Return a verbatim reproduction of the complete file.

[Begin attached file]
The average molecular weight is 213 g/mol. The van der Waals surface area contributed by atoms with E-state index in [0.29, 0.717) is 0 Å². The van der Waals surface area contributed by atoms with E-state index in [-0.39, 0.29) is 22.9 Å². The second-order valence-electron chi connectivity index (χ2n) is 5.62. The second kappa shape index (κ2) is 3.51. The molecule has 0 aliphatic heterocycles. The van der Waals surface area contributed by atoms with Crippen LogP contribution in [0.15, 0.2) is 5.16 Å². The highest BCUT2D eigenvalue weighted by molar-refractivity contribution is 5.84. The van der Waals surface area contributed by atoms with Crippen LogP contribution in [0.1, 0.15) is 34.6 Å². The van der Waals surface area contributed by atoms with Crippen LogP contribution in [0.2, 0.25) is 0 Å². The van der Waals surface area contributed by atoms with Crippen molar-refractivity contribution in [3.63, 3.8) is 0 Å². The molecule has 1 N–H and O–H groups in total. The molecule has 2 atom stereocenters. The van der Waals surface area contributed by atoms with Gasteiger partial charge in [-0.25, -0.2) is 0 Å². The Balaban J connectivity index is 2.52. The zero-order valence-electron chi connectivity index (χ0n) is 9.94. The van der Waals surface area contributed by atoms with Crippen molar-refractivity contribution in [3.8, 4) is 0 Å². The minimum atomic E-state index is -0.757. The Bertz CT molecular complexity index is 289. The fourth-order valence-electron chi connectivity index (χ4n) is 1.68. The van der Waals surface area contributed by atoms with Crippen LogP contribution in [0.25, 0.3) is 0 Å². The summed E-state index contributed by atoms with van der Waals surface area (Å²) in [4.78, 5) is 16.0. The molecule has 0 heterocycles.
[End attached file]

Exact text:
The average molecular weight is 213 g/mol. The van der Waals surface area contributed by atoms with E-state index in [0.29, 0.717) is 0 Å². The van der Waals surface area contributed by atoms with E-state index in [-0.39, 0.29) is 22.9 Å². The second-order valence-electron chi connectivity index (χ2n) is 5.62. The second kappa shape index (κ2) is 3.51. The molecule has 0 aliphatic heterocycles. The van der Waals surface area contributed by atoms with Crippen LogP contribution in [0.15, 0.2) is 5.16 Å². The highest BCUT2D eigenvalue weighted by molar-refractivity contribution is 5.84. The van der Waals surface area contributed by atoms with Crippen LogP contribution in [0.1, 0.15) is 34.6 Å². The van der Waals surface area contributed by atoms with Crippen LogP contribution in [0.2, 0.25) is 0 Å². The van der Waals surface area contributed by atoms with Crippen molar-refractivity contribution in [3.63, 3.8) is 0 Å². The molecule has 1 N–H and O–H groups in total. The molecule has 2 atom stereocenters. The van der Waals surface area contributed by atoms with Gasteiger partial charge in [-0.25, -0.2) is 0 Å². The Balaban J connectivity index is 2.52. The zero-order valence-electron chi connectivity index (χ0n) is 9.94. The van der Waals surface area contributed by atoms with Crippen molar-refractivity contribution in [3.8, 4) is 0 Å². The minimum atomic E-state index is -0.757. The Bertz CT molecular complexity index is 289. The fourth-order valence-electron chi connectivity index (χ4n) is 1.68. The van der Waals surface area contributed by atoms with Crippen LogP contribution in [0.25, 0.3) is 0 Å². The summed E-state index contributed by atoms with van der Waals surface area (Å²) in [4.78, 5) is 16.0. The molecule has 0 heterocycles.